1954 Mercedes-Benz W196R
Offered by Bonhams | Goodwood, U.K. | July 12, 2013
There’s been a lot of talk about this car and its forthcoming auction held at Bonhams’ sale at the Goodwood Festival of Speed. There’s talk of it breaking all kinds of auction records. It seems every time a car comes with that kind of talk, it mysteriously disappears and is never auctioned because it cannot be authenticated. Well this one can.
The W196 was Mercedes-Benz’s entry for the 1954 and 1955 Formula One seasons. Their drivers included Juan Manuel Fangio and Stirling Moss – two of the biggest names in the history of motorsport. Mercedes withdrew from competition of all kinds in 1955, and they went out on top with this car.
This is the only W196 that is not owned by Mercedes themselves or housed in a mega-museum. It is the only surviving W196 to have won multiple Grands Prix. Fangio clinched his second Drivers’ title driving this car. And it remains in nearly that state today – unrestored, original and complete. Mercedes has inspected the car and said that, with the exception of a few pieces, this is exactly how the car was prepared for its final race in 1955. That’s amazing.
Chassis #00006/54 can be lightly prepped and run in the condition it is in today. No need to restore it (please don’t!). The mechanicals are described as being pretty complex for 1954 and the engine is a naturally-aspirated 2.5-liter straight-eight making about 290 horsepower. It was a beast and its competition history is as follows:
- 1954 German Grand Prix (Nürburgring) – 1st, from Pole (with Juan Manual Fangio)
- 1954 Swiss Grand Prix (Bremgarten) – 1st, with Fastest Lap (with Fangio – who clinched his second title by winning this race)
- 1954 Italian Grand Prix (Monza) – 4th (with Hans Hermann)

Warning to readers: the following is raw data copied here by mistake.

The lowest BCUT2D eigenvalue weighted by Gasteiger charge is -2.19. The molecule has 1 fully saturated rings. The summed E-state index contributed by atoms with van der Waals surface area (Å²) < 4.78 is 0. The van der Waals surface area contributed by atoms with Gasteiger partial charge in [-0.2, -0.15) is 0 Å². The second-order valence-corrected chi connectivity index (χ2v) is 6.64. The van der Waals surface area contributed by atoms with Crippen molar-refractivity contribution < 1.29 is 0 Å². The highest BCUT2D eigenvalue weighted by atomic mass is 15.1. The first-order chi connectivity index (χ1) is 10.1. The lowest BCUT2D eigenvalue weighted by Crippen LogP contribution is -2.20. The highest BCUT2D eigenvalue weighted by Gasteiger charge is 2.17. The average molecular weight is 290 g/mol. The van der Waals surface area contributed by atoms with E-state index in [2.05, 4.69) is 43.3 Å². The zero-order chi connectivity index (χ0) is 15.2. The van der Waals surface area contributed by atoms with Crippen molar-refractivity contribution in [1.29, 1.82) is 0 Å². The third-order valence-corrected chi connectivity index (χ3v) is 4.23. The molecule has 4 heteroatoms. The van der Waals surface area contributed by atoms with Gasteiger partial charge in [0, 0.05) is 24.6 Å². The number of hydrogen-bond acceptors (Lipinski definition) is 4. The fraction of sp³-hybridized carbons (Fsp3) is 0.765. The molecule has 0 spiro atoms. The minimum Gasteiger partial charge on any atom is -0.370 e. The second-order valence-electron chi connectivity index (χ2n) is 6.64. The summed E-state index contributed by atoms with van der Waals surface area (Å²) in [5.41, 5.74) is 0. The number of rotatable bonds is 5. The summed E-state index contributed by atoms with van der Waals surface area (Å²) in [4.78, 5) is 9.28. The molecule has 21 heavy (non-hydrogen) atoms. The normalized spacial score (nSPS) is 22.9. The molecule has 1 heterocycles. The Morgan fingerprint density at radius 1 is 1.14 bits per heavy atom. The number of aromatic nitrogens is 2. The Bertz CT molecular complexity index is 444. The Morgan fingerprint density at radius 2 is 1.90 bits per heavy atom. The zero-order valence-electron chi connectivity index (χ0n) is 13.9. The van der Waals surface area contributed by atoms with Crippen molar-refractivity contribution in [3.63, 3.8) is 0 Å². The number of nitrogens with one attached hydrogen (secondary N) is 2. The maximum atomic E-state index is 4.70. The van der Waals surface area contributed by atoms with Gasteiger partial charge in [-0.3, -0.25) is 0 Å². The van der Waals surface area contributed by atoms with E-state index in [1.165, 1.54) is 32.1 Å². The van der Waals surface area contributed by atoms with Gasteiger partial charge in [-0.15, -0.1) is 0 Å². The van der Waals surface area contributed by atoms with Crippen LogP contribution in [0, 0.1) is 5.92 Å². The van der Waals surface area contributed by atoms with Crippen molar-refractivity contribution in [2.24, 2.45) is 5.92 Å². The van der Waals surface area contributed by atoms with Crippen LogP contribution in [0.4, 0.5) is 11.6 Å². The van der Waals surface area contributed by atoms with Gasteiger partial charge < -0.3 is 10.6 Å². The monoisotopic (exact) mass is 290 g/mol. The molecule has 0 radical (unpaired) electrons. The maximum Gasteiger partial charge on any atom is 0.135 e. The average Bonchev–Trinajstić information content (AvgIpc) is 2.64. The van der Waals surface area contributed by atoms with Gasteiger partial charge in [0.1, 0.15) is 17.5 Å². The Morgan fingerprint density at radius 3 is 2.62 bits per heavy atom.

- 1954 Spanish Grand Prix (Pedralbes) – 12th, DNF (with Hermann)
- 1955 Italian Grand Prix (Monza) – 11th, DNF (with Karl Kling)
After its final race, the car came into the control of Daimler-Benz’s “Exhibition Department,” which showed the car at events around the world. It was then used for testing in the 1970s before Benz swapped it for another car at a museum in England. When the museum wanted to add on to the their building, they sold the car. The new owner sold it a while later to a man who paid a world record (and undisclosed) price for it. In the 1990s, it was acquired by Friedhelm Loh, a German businessman, who ran the car in a few historic races such as the Monaco Historic Grand Prix and the Goodwood Festival of Speed. Then he sold it. Now it can be yours, if you happen to be wealthy in the most villainous of ways.
Obviously, no estimate was provided for this car because anything that has sold for a “world record price” is unlikely to have an estimate attached to it. It should bring an incredible amount – should it actually meet its reserve. I have to say, this is a very exciting car, as cars of this magnitude so rarely come up for sale. And to think, what could end up being the world’s most expensive car could have plaid seats! Only 14 W196s were built and only nine survived until Daimler decided to restore a written-off chassis. Now there are ten of them – and this is the only one you can buy. Daimler owns seven of them and two are in other museums.
Update: Sold $29,614,692.